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October 4, 2007

More on the JEC hearing on mass incarceration

As noted previously here, this morning Congress's Joint Economic Committee (JEC) is holding a hearing entitled, "Mass Incarceration in the United States: At What Cost?".  It appears as though Senator Jim Webb put this program together; his webpage now has interesting links to "Facts about the United States prison system" and "Floor Charts and Graphs" that spotlight, inter alia, that the "composition of prison admissions has ... shifted toward less serious offenses, characterized by parole violations and drug offenses."

In addition, now available on this page are links to the written statements or testimony of the following participants in this JEC hearing:

I find it extraordinarily encouraging that the Senate is having a hearing to discuss how the country can andshould be smarter on crime rather than just always seeking to be tougher on crime.  (Relatedly, it is disappointing that this JEC hearing has so far gotten very little press attention.)

Some recent related posts:

October 4, 2007 at 11:02 AM | Permalink

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Comments

The viewpoint that getting tough on crime was a substantial factor in the crime drop and that we ought not rush headlong into repeating the mistakes of the 1960s is conspicuously absent from the panel.

It is all well and good to proceed carefully with a reexamination of sentencing policies to see where incarceration can be reduced without endangering public safety, but it seems that "smart on crime" has become a euphemism for across-the-board reductions that are anything but smart.

Posted by: Kent Scheidegger | Oct 4, 2007 12:21:45 PM

Kent: I'm interested in your opinion about the cyclic nature of crime (particularly violent crime) on a 40 (or depending on the study, sometimes longer) cycle. There is evidence that the cycle has little to do with any policing, no?

Posted by: dweedle | Oct 4, 2007 12:27:01 PM

There is evidence that other factors are also involved. Indeed, I don't think any thoughtful people doubt it. However, even the anti-punishment side(or at least the serious scholars among them) have to concede that the increases in sentencing were a substantial factor in the crime drop. Even if their estimate of 25% is correct [other estimates are higher], that is a lot of people not robbed, not raped, and not murdered who otherwise would have been.

Posted by: Kent Scheidegger | Oct 4, 2007 1:13:18 PM

The "anti-punishment side"? Who the hell is that? That's as absurd as saying the judicial branch isn't a valid part of the system of checks and balances because judges aren't elected. They are not elected precisely because the pendulum swings and they are supposed to oppose the popular politics of the day when it conflicts with the Constitution.

You may be correct in stating that "increases in sentencing were a substantial factor in the crime drop," though how substantial is debatable, but also note that you list only violent crimes. Can you say, for example, that they won the war on drugs or even won some decisive battles? If anything the opposite is true and like in the Prohibition Era, they increased the crime rate.

John Stinneford's article, "The Original Meaning of 'Unusual': The Eighth Amendment as a Bar to Cruel Innovation" might be the best solution to prevent the pendulum from swinging so wildly. Right now the political climate seems to indicate there is a revolution against the overzealous grab of power by both the legislative and executive branches at the expense of the judicial branch, similar to what happened in the past on occasion, which brought about the Bill of Rights. Hopefully Justice Scalia will reply to the article and some stability will eventually result.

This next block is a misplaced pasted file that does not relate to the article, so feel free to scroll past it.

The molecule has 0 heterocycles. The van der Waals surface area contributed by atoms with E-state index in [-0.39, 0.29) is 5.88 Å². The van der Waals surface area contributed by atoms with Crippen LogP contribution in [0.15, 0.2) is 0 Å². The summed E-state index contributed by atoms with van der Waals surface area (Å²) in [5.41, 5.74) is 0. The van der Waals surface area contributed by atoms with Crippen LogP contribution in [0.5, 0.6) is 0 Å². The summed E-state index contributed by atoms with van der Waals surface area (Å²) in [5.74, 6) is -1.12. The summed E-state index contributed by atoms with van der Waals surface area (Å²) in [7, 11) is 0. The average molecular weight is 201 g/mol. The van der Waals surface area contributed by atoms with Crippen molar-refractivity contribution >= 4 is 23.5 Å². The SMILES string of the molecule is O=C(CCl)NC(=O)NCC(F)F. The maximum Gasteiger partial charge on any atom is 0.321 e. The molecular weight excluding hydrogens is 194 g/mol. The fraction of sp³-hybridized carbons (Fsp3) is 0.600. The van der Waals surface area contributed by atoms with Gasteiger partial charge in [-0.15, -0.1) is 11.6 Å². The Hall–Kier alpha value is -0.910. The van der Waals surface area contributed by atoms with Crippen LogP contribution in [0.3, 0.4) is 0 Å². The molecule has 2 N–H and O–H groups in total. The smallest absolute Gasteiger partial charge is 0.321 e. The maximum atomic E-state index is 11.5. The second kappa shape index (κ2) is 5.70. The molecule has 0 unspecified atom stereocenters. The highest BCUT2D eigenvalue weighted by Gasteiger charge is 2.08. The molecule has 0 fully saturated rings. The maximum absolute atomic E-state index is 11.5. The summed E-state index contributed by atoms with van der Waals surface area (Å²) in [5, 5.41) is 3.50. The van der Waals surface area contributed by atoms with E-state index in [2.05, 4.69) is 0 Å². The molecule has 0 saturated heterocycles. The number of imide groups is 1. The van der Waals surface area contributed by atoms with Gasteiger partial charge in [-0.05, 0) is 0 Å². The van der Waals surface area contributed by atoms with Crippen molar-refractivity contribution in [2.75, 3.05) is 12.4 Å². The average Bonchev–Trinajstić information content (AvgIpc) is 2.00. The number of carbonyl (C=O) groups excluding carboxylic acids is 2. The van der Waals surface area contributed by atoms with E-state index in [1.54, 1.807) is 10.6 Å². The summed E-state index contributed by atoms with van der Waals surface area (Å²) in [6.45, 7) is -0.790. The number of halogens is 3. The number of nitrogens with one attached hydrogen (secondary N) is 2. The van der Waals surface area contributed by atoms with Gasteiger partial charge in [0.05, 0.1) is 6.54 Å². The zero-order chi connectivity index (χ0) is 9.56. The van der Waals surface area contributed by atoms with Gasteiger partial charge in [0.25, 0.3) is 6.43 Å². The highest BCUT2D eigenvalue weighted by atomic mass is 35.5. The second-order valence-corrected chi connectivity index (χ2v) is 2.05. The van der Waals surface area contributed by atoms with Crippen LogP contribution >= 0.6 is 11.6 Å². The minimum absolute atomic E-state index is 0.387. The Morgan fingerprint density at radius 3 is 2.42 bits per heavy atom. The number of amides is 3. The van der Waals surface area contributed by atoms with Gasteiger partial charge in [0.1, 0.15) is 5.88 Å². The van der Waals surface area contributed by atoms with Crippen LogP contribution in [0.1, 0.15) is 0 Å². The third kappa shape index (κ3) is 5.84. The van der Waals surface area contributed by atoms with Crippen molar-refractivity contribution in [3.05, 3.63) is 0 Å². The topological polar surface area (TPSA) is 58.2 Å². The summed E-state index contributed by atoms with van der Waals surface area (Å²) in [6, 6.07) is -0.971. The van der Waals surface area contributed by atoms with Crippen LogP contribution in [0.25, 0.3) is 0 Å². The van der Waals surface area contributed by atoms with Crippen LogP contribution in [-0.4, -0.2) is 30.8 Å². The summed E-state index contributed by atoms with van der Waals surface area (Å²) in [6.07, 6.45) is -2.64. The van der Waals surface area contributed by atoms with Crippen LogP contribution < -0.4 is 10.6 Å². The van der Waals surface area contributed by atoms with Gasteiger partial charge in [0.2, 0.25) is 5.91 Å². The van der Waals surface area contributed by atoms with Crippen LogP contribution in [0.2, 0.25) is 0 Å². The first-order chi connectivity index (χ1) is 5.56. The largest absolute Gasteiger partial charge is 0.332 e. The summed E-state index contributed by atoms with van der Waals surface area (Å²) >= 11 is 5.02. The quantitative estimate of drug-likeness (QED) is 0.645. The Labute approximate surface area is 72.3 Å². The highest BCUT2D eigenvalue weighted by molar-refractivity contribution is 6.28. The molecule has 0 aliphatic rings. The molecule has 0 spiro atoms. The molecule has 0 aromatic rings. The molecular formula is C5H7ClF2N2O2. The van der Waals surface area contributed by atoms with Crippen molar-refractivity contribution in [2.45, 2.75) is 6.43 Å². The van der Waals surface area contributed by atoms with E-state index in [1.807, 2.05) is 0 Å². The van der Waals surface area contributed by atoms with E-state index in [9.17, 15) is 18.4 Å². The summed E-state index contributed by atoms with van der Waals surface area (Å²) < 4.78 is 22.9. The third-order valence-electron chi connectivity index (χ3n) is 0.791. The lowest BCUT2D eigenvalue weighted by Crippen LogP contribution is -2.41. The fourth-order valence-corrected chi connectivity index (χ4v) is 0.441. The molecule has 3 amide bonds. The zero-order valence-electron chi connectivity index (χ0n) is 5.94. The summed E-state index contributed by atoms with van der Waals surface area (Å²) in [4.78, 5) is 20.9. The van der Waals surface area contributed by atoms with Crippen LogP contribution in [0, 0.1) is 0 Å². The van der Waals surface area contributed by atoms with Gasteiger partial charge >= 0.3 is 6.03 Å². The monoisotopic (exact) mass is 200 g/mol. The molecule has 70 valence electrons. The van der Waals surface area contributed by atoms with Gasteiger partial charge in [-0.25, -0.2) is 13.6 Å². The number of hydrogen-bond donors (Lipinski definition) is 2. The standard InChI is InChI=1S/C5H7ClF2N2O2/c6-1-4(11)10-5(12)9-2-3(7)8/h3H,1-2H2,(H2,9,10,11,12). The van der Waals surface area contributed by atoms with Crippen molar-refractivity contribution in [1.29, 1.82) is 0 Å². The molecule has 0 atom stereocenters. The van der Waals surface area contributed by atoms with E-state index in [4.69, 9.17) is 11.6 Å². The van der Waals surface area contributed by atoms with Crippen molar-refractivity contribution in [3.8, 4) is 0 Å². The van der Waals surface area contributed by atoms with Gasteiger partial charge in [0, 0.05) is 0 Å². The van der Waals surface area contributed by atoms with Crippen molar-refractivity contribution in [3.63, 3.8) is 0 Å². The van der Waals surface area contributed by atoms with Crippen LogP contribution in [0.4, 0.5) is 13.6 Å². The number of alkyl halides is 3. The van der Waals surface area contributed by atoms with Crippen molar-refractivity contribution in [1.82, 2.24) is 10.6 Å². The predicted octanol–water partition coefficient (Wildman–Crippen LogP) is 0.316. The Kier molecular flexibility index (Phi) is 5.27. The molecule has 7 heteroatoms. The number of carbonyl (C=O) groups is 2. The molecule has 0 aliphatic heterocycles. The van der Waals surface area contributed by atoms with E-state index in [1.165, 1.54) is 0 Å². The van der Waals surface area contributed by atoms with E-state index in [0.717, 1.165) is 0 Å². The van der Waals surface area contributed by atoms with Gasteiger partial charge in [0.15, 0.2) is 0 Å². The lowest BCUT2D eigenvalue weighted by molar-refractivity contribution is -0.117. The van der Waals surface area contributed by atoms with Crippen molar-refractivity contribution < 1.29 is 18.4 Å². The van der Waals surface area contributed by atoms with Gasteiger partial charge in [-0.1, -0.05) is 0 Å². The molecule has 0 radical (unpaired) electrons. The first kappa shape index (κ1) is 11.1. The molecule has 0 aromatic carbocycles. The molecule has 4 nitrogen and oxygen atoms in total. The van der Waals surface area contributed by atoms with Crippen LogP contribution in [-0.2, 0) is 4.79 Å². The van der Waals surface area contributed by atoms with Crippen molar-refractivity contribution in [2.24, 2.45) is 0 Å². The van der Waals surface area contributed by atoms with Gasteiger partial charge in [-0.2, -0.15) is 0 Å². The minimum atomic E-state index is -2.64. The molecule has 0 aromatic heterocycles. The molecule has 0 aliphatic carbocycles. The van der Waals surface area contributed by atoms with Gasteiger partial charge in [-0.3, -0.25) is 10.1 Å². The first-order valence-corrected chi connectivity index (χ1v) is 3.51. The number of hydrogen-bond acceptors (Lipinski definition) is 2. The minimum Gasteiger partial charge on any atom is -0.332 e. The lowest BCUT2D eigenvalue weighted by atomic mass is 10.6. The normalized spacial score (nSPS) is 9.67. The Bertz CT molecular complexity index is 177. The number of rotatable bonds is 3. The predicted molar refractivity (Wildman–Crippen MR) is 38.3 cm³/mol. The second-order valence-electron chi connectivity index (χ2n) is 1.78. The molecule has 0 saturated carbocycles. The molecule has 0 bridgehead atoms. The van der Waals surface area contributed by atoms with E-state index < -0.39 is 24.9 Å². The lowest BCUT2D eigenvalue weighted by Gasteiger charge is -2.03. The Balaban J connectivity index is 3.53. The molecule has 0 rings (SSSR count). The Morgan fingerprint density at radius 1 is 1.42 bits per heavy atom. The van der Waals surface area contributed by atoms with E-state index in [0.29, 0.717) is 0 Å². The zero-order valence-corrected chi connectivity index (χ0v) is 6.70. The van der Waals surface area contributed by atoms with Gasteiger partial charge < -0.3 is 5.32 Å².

The "anti-punishment side." Does anyone outside of the choir take such rhetoric seriously?

Posted by: George | Oct 4, 2007 4:09:32 PM

But, taking the specific case of New York City, isn't true that nobody is really certain what caused the unprecedented drop? How do you arrive at 25%? I'm curious.

The interesting thing to me is I don't see the public's paranoia regarding crime dying out a bit, if anything the latest uptick has only made people more interested in get-tough solutions, not less. For instance, even after the Adam Walsh Act Congress is still planning more punishment reforms in this term. Look at what happened in Connecticut, after the home invasion at the doctor's house, they changed their entire parole scheme. Could it be that, besides a few Federal judges, there isn't the support out there this time for reforms?

Posted by: dweedle | Oct 4, 2007 4:10:31 PM

In all fairness, it might be more accurate to say "anti-meaningful and fair punishment," as we saw this Tuesday there are more than a few otherwise reasonable seeming people that think one drug dealer ought to get time and another that used his drug proceeds to go to school ought to be given a kiss on the lips and congratulations... maybe even a nice bouquet of flowers too for spending his illicit drug proceeds on tuition instead of a fast car. Bravo!

Posted by: dweedle | Oct 4, 2007 4:31:12 PM

dweedle, are you thinking of Libby or do you still have your mind wrapped around the Craig thread?

Posted by: George | Oct 4, 2007 5:46:37 PM

Two Libbys don't make a right, George.

Posted by: dweedle | Oct 4, 2007 6:17:00 PM

Prohibition always finances criminal gangs. Think of it as a price support mechanism for criminals. Milton Friedman called it socialism for criminals.

And yet the right is the staunchest supporter of this kind of socialism.

I guess drugs make some people stupid. Who knew you didn't even have to take them to get that effect?

===

I'm an aerospace engineer.

Posted by: M. Simon | Oct 8, 2007 1:58:00 AM

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